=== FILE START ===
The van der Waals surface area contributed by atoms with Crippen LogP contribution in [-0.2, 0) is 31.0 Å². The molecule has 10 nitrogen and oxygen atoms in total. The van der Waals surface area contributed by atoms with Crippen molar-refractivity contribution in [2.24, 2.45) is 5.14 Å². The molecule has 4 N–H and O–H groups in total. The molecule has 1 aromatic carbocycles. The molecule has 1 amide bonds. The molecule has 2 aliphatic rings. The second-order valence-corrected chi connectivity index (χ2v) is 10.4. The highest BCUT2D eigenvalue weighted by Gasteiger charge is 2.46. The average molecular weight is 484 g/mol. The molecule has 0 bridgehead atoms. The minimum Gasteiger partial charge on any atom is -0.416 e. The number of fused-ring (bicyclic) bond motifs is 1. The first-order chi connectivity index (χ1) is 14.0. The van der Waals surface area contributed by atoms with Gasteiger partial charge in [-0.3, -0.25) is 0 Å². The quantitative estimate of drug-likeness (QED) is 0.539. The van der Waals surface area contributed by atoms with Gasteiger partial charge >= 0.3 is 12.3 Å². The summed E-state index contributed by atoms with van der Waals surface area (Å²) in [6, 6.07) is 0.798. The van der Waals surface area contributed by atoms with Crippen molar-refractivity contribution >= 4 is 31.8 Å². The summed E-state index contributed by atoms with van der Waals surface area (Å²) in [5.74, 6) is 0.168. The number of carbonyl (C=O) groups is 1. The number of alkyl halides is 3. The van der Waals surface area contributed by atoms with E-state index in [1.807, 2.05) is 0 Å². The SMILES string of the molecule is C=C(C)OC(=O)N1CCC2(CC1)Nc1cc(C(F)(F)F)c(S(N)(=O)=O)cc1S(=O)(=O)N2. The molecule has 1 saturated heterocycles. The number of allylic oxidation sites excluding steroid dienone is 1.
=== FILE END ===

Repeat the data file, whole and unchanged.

The van der Waals surface area contributed by atoms with Crippen LogP contribution in [-0.2, 0) is 31.0 Å². The molecule has 10 nitrogen and oxygen atoms in total. The van der Waals surface area contributed by atoms with Crippen molar-refractivity contribution in [2.24, 2.45) is 5.14 Å². The molecule has 4 N–H and O–H groups in total. The molecule has 1 aromatic carbocycles. The molecule has 1 amide bonds. The molecule has 2 aliphatic rings. The second-order valence-corrected chi connectivity index (χ2v) is 10.4. The highest BCUT2D eigenvalue weighted by Gasteiger charge is 2.46. The average molecular weight is 484 g/mol. The molecule has 0 bridgehead atoms. The minimum Gasteiger partial charge on any atom is -0.416 e. The number of fused-ring (bicyclic) bond motifs is 1. The first-order chi connectivity index (χ1) is 14.0. The van der Waals surface area contributed by atoms with Gasteiger partial charge in [-0.3, -0.25) is 0 Å². The quantitative estimate of drug-likeness (QED) is 0.539. The van der Waals surface area contributed by atoms with Gasteiger partial charge >= 0.3 is 12.3 Å². The summed E-state index contributed by atoms with van der Waals surface area (Å²) in [6, 6.07) is 0.798. The van der Waals surface area contributed by atoms with Crippen molar-refractivity contribution >= 4 is 31.8 Å². The summed E-state index contributed by atoms with van der Waals surface area (Å²) in [5.74, 6) is 0.168. The number of carbonyl (C=O) groups is 1. The number of alkyl halides is 3. The van der Waals surface area contributed by atoms with E-state index in [1.807, 2.05) is 0 Å². The SMILES string of the molecule is C=C(C)OC(=O)N1CCC2(CC1)Nc1cc(C(F)(F)F)c(S(N)(=O)=O)cc1S(=O)(=O)N2. The molecule has 1 saturated heterocycles. The number of allylic oxidation sites excluding steroid dienone is 1.